Women In Sports: Understanding Endometriosis

Too much Pain can hamper Gains for Women in Sports.

Women in sports continue to struggle with undiagnosed endometriosis, which forces them to suffer silently in pain. Why? Because they fear an end to their career. This was the case for British track cyclist Elinor Barker.

Simply put, endometriosis is a painful condition in which tissue similar to that found in the lining of the uterus grows outside of it. It causes severe cramps, back pain, nausea, and heavy periods.

Women in Sports
One in ten women suffers from Endometriosis (Source: BBC)

For a disorder that affects one in ten women, the average time it takes to be diagnosed is seven and a half years.

While this is a difficult experience for any woman suffering from endometriosis, it has a particularly negative impact on women in sports. Athletes risk losing their careers because they are seen as a liability where their performance is inhibited.

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“It was agony.” – Elinor Barker.

Elinor Barker describes the pain as ‘someone was ringing out her organs as if they were a tea towel.’

Between her first doctor’s appointment and the surgery after diagnosis, the British cyclist went to four World Championships, the Olympics; the Commonwealth Games, and loads of events.

Women in Sports
Elinor Barker opens about her struggle with endometriosis. (Source: ITV Hub)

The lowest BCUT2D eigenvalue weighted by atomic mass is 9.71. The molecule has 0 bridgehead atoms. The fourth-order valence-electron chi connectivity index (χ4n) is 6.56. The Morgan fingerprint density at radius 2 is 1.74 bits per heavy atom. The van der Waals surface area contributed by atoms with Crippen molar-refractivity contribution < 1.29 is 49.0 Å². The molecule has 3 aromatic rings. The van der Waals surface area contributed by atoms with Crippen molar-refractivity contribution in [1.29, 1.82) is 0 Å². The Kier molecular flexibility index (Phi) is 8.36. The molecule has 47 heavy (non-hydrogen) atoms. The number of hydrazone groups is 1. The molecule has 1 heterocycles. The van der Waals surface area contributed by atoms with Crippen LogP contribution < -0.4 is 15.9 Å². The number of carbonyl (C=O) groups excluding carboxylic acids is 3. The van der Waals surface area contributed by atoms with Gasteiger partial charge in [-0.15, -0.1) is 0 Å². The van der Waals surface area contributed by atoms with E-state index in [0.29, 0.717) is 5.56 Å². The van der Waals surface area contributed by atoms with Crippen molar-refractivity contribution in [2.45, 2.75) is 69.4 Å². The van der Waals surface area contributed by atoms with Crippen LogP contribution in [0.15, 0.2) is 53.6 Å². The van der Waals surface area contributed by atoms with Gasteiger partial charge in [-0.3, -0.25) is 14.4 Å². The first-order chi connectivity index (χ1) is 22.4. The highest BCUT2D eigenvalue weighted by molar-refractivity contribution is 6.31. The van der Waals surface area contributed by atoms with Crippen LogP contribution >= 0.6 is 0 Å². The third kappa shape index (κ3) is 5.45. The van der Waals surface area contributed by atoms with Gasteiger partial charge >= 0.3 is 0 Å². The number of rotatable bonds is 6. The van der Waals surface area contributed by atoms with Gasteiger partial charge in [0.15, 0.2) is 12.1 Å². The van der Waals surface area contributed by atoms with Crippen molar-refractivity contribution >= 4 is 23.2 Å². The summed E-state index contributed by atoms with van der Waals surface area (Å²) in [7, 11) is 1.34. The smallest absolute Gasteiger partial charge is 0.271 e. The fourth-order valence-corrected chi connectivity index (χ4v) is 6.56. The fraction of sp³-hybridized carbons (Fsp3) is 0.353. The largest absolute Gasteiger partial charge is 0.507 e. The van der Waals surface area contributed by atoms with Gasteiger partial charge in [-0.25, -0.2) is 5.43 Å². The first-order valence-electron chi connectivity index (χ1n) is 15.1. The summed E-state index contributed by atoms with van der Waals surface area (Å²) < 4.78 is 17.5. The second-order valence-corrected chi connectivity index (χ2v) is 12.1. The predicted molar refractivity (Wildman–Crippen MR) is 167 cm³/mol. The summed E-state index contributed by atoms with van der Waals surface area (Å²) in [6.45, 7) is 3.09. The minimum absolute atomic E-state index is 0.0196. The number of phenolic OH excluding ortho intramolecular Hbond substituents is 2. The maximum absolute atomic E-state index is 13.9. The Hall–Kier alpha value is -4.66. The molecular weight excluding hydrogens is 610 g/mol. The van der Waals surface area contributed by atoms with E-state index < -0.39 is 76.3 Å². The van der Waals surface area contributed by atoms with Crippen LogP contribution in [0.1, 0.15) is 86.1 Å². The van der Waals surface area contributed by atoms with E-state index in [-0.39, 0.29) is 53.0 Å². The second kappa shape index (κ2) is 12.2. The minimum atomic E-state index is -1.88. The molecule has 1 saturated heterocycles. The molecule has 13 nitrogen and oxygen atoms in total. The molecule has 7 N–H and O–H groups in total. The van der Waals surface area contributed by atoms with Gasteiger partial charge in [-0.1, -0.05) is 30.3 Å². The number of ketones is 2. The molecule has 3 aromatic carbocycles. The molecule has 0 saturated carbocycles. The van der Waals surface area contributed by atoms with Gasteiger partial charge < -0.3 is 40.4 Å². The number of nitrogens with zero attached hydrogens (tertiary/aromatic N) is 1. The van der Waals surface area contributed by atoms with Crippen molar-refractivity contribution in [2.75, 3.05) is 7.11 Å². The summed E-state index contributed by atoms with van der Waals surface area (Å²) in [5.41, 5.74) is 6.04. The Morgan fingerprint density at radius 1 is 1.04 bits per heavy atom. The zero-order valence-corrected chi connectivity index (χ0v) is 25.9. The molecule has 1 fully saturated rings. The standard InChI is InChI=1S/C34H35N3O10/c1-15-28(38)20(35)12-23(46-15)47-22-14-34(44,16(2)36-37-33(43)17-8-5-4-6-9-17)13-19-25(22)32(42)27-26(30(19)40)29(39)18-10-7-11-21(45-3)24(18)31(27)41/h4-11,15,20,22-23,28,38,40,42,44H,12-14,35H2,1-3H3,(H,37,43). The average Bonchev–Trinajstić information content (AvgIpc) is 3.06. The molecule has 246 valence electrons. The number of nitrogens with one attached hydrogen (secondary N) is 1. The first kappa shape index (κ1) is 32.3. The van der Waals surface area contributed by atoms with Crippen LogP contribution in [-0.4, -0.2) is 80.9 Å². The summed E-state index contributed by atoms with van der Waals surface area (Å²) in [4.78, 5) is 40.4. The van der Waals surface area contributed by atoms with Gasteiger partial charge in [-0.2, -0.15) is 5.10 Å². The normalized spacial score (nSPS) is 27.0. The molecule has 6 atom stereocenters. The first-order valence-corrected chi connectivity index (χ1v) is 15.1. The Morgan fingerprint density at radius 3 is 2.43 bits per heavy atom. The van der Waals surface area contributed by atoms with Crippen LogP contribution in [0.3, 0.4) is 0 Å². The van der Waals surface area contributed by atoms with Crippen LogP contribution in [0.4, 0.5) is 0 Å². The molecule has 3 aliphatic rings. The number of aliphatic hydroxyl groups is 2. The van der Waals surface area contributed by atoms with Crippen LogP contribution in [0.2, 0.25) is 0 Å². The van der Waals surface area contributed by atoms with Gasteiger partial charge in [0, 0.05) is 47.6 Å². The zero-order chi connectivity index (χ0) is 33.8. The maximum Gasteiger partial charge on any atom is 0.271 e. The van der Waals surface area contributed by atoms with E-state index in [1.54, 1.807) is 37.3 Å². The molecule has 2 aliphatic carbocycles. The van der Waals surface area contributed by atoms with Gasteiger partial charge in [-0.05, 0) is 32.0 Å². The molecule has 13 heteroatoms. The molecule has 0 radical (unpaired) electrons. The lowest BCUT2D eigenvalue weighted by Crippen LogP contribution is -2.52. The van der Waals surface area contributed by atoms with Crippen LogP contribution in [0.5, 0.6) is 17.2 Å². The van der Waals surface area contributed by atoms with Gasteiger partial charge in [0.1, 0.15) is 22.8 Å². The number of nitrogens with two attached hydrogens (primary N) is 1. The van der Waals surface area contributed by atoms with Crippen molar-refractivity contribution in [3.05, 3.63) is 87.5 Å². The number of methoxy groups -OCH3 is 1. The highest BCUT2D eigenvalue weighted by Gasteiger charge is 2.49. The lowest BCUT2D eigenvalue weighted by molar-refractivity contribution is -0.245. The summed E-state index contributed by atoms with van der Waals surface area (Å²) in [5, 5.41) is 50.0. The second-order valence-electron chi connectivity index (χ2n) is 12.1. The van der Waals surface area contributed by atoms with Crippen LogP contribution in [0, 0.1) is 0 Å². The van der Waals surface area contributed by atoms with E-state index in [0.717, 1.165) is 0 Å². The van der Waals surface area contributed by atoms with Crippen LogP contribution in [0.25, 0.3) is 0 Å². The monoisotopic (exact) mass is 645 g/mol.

During this time, Elinor was in pain for up to three and a half weeks each month. Her coaches and team-mates said nothing, despite her struggles. They were afraid of her being seen as a risky option. 

As expected, Elinor had to pull out of the Madison cycling tour due to her condition. Such occurrences side-lined her career as she risked losing funding, support, and her one-year contracts.

Struggle to Open Up

In light, Barker claims she struggled to open up about her issues when surrounded by so many men who made the decisions.

Hence, she covered up her pain as originating from a bad crash during one of her tours when it resulted from her endometriosis.

Like so, many female athletes have come forward with the same condition. They stated that it had a negative mental impact on them because no one believed them; even when they were in agonizing pain.

With more women in sports openly discussing such issues with each other, their coaches, and the media, discourse around the topic has raised awareness and created a more inclusive environment for women.

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The medical and scientific community within sport has now started to do more research than ever into women’s health issues.

With this, the EIS educates coaches and athletes on understanding and managing these health problems.

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